This volume brings together the research findings of a DFG network of Germanists and art historians. The focus is on processes of visualisation and vivification in the sister arts of painting and poetry. For Christian-influenced pre-modern art production, it was above all rhetoric and perception theory that offered mental patterns and techniques for an analogous interpretation of texts and images. Describing these procedures beyond the dichotomy of text and image is a declared aim of this volume, in order to open up new perspectives for deciphering linguistically and pictorially generated vividness and liveliness in the Middle Ages and early modern period.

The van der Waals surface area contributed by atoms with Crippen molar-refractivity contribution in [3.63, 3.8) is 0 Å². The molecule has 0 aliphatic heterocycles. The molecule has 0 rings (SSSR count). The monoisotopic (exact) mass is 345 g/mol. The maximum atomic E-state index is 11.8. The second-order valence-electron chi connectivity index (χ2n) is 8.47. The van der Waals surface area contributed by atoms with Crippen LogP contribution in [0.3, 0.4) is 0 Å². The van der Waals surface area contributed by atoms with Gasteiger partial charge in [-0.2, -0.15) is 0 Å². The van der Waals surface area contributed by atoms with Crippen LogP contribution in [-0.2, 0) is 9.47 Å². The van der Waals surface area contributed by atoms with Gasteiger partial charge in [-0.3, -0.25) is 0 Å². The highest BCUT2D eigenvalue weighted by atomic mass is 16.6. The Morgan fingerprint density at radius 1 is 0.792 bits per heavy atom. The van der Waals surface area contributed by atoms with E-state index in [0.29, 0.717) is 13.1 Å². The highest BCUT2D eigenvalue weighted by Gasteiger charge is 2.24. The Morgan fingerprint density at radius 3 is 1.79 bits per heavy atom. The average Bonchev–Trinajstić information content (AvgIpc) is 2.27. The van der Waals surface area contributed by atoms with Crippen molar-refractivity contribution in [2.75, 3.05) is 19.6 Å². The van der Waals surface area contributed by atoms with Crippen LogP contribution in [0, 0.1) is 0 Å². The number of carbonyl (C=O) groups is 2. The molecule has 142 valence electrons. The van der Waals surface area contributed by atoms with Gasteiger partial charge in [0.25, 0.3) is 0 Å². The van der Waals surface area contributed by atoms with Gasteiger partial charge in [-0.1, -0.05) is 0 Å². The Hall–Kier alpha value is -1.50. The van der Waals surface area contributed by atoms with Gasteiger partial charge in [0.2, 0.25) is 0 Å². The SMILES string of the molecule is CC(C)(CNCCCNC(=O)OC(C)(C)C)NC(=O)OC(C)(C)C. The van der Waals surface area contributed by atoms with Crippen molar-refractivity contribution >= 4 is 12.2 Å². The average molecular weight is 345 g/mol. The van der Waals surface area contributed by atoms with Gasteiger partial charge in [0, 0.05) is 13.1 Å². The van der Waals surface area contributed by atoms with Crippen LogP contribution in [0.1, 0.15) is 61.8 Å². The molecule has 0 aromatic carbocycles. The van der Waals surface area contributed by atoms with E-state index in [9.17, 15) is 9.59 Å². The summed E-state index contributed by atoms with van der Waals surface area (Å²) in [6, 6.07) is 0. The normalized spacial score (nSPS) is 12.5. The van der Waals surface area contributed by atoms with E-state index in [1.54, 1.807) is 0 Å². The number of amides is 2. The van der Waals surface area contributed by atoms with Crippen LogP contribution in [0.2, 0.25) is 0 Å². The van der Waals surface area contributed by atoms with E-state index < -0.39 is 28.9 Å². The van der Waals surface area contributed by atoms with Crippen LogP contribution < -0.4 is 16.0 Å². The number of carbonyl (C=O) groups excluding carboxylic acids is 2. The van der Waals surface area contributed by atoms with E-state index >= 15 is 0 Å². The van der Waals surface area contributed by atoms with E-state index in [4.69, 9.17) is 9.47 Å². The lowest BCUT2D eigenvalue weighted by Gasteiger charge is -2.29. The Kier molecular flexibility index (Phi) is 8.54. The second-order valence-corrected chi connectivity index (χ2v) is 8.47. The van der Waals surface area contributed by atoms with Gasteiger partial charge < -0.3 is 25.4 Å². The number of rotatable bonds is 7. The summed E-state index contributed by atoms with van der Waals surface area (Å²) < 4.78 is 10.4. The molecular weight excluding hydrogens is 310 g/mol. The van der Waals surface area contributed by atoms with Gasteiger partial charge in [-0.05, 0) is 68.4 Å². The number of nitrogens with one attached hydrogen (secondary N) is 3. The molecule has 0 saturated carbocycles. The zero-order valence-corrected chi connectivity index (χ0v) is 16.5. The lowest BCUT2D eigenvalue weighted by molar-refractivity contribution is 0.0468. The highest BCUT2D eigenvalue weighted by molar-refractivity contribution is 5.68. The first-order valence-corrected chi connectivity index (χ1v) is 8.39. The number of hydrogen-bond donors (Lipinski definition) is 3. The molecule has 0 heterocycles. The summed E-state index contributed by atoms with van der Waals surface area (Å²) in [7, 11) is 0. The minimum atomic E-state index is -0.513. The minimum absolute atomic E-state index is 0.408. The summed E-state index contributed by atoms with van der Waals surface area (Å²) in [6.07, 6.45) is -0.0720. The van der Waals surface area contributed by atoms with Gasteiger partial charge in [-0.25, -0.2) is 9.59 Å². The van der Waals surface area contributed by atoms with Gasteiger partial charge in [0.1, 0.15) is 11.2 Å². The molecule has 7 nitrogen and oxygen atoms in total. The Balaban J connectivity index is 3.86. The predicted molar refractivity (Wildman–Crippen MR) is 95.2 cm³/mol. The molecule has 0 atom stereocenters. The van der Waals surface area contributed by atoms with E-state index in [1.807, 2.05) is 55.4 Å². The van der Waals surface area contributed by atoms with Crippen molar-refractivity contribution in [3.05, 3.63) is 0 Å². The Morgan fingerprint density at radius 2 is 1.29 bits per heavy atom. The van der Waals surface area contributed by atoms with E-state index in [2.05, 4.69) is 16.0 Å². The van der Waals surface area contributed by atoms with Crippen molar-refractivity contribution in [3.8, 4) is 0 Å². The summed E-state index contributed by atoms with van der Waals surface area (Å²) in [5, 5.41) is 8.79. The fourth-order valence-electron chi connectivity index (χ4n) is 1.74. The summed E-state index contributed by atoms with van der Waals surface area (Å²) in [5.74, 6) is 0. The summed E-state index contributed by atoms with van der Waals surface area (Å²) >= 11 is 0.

This series, which will comprise doctoral and professorial dissertations and other monographs as well as collective volumes, aims at highlighting and promoting interdisciplinarity in Medieval Studies even more than is currently the case. Works from all branches of Medieval Studies will be accepted, provided they emphasise the aspect of interdisciplinarity, i.e. they attempt to transgress the boundaries of any single subject.